Monday, 23 May 2011

The Neon Court Review

The Neon Court (Matthew Swift 3)
-       Kate Griffin
Publisher: UK – Orbit
When the city was founded, he was the mad native spirit that waited in the dark, on the edge of the torchlight. When the streets were cobbled over, he became the footsteps heard on stone that you cannot see. When the Victorians introduced street lighting, he was the shadow who always shied away from the light, and when the gas went out, there he was. The shadow at the end of the alley, the footsteps half-heard in the night. A daimyo of the Neon Court is dead. So are two warriors of the Tribe. And a freshly-prophesied 'chosen one' is missing. Each side blames the other and Matthew Swift is right in the middle of it, trying to keep the peace. Because when magicians go to war, everyone loses. But Swift has even bigger problems. A dead woman is trying to kill him and the city itself is under attack from a force of unimaginable power. As if trying to stay one step ahead of an assassin and juggling magical politics weren't challenging enough, Swift must also find a way to defeat a primal threat from humanity's darkest nightmares. Or there may not be a London left to fight over ...
I love London. I live on the outskirts and have spent many a happy hour wandering the streets, footpaths and cobbles of the city. If there was one series of books that best describes the magic of London, it would be the Matthew Swift series. Once again Kate Griffin has captured the uniqueness of a city so old and new, both dirty and clean, ordinary and extra-ordinary. The system of magic is based on urban magic, electricity and concrete, rush hour and terms and conditions can carry their own spell. The writing is so detailed and layered and just sucks you in – once you get used to the style. 300 pages that feel like a lungful of air to a drowning man – vital, life saving and far too short.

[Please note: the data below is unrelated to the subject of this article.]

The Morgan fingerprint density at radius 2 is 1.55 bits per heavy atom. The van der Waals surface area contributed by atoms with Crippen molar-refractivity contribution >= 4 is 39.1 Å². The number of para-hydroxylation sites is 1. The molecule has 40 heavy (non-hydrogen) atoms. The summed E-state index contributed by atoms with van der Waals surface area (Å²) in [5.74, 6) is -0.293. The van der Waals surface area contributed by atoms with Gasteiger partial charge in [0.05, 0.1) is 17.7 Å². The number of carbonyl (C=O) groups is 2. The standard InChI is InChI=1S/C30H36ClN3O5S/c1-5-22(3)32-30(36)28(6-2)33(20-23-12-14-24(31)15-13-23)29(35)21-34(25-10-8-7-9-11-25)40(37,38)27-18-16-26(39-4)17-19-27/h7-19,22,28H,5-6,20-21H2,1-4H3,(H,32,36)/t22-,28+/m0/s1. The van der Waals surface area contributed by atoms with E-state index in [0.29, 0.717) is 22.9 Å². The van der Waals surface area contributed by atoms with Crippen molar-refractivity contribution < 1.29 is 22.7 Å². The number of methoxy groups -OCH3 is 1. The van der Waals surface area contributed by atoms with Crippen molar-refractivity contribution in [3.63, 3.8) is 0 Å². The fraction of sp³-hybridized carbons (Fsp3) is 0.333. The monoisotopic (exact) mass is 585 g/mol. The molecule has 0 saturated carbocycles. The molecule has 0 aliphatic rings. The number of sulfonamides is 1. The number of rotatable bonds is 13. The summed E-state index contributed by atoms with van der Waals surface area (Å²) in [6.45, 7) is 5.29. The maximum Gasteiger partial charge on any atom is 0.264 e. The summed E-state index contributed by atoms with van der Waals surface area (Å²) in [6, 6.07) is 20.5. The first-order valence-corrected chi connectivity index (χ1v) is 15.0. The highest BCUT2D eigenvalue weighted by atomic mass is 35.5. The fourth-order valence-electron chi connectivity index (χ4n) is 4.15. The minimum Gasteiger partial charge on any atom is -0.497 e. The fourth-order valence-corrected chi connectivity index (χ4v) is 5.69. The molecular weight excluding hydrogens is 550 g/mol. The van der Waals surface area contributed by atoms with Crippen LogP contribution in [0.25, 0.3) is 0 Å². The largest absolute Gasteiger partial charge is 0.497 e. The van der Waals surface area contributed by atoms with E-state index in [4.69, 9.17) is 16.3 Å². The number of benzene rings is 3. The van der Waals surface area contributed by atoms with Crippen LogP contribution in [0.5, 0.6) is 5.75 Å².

The previous two Matthew Swift books had him swept up in events beyond his control, but this time Matthew takes charge as his character has grown and developed. His apprentice Penny has helped ground him and gives him someone else to care about. At the same time his new responsibilities both to Penny and the city are taken seriously and as ever Matthew and the blue electric angels don’t want to die. They fight for the city, for Penny, for themselves and weep over those they can’t save.  
This may not be the place to start if you haven’t read any Kate Griffin before, as many elements of the story do refer to previous events and existing relationships. But that just means you have three fantastic books to read ahead of you! Start with A Madness of Angels and then The Midnight Mayor. I can not recommend this series enough.
Recommended for fans of Felix Castor and China Mieville. 10 out of 10.


  1. Sounds good :) And I read way too few books like this with male leading characters (not counting fantasy here ;)

  2. I've heard good things about this author. Oh this sound so good and I need to read her soon.

  3. Oh, I haven't read this series yet, but I do want to. It sounds like a great read. :) Thank you for the great review!